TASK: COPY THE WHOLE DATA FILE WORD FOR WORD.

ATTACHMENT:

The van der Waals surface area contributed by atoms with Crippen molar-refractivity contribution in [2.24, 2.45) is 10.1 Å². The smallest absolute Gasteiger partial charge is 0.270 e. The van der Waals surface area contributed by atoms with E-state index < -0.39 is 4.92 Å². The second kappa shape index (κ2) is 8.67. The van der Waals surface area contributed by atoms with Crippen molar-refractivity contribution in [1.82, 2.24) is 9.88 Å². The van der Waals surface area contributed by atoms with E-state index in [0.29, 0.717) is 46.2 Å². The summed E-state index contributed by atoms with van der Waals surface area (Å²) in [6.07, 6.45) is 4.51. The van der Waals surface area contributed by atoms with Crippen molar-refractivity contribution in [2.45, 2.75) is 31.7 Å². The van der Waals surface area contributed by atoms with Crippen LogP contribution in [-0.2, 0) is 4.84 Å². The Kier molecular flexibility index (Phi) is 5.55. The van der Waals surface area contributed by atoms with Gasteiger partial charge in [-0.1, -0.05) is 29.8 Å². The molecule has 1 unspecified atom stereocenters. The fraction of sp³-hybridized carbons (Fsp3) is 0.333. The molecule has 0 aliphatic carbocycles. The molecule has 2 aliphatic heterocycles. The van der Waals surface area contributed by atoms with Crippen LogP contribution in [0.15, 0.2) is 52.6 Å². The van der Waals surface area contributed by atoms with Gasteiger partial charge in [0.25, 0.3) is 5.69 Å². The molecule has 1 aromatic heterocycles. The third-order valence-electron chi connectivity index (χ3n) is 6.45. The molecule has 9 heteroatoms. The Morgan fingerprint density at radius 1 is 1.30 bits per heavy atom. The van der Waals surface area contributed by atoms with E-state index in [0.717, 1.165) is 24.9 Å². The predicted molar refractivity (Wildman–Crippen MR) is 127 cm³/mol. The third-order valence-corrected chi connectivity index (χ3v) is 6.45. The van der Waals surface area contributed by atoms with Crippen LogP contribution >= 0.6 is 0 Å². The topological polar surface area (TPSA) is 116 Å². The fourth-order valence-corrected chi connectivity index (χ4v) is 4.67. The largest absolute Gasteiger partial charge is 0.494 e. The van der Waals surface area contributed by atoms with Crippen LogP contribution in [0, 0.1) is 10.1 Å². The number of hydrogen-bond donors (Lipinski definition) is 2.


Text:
The van der Waals surface area contributed by atoms with Crippen molar-refractivity contribution in [2.24, 2.45) is 10.1 Å². The smallest absolute Gasteiger partial charge is 0.270 e. The van der Waals surface area contributed by atoms with E-state index < -0.39 is 4.92 Å². The second kappa shape index (κ2) is 8.67. The van der Waals surface area contributed by atoms with Crippen molar-refractivity contribution in [1.82, 2.24) is 9.88 Å². The van der Waals surface area contributed by atoms with E-state index in [0.29, 0.717) is 46.2 Å². The summed E-state index contributed by atoms with van der Waals surface area (Å²) in [6.07, 6.45) is 4.51. The van der Waals surface area contributed by atoms with Crippen molar-refractivity contribution in [2.45, 2.75) is 31.7 Å². The van der Waals surface area contributed by atoms with Crippen LogP contribution in [-0.2, 0) is 4.84 Å². The Kier molecular flexibility index (Phi) is 5.55. The van der Waals surface area contributed by atoms with Gasteiger partial charge in [-0.1, -0.05) is 29.8 Å². The molecule has 1 unspecified atom stereocenters. The fraction of sp³-hybridized carbons (Fsp3) is 0.333. The molecule has 0 aliphatic carbocycles. The molecule has 2 aliphatic heterocycles. The van der Waals surface area contributed by atoms with Crippen LogP contribution in [0.15, 0.2) is 52.6 Å². The van der Waals surface area contributed by atoms with Gasteiger partial charge in [0.25, 0.3) is 5.69 Å². The molecule has 1 aromatic heterocycles. The third-order valence-electron chi connectivity index (χ3n) is 6.45. The molecule has 9 heteroatoms. The Morgan fingerprint density at radius 1 is 1.30 bits per heavy atom. The van der Waals surface area contributed by atoms with E-state index in [0.717, 1.165) is 24.9 Å². The predicted molar refractivity (Wildman–Crippen MR) is 127 cm³/mol. The third-order valence-corrected chi connectivity index (χ3v) is 6.45. The van der Waals surface area contributed by atoms with Crippen LogP contribution >= 0.6 is 0 Å². The topological polar surface area (TPSA) is 116 Å². The fourth-order valence-corrected chi connectivity index (χ4v) is 4.67. The largest absolute Gasteiger partial charge is 0.494 e. The van der Waals surface area contributed by atoms with Crippen LogP contribution in [0, 0.1) is 10.1 Å². The number of hydrogen-bond donors (Lipinski definition) is 2.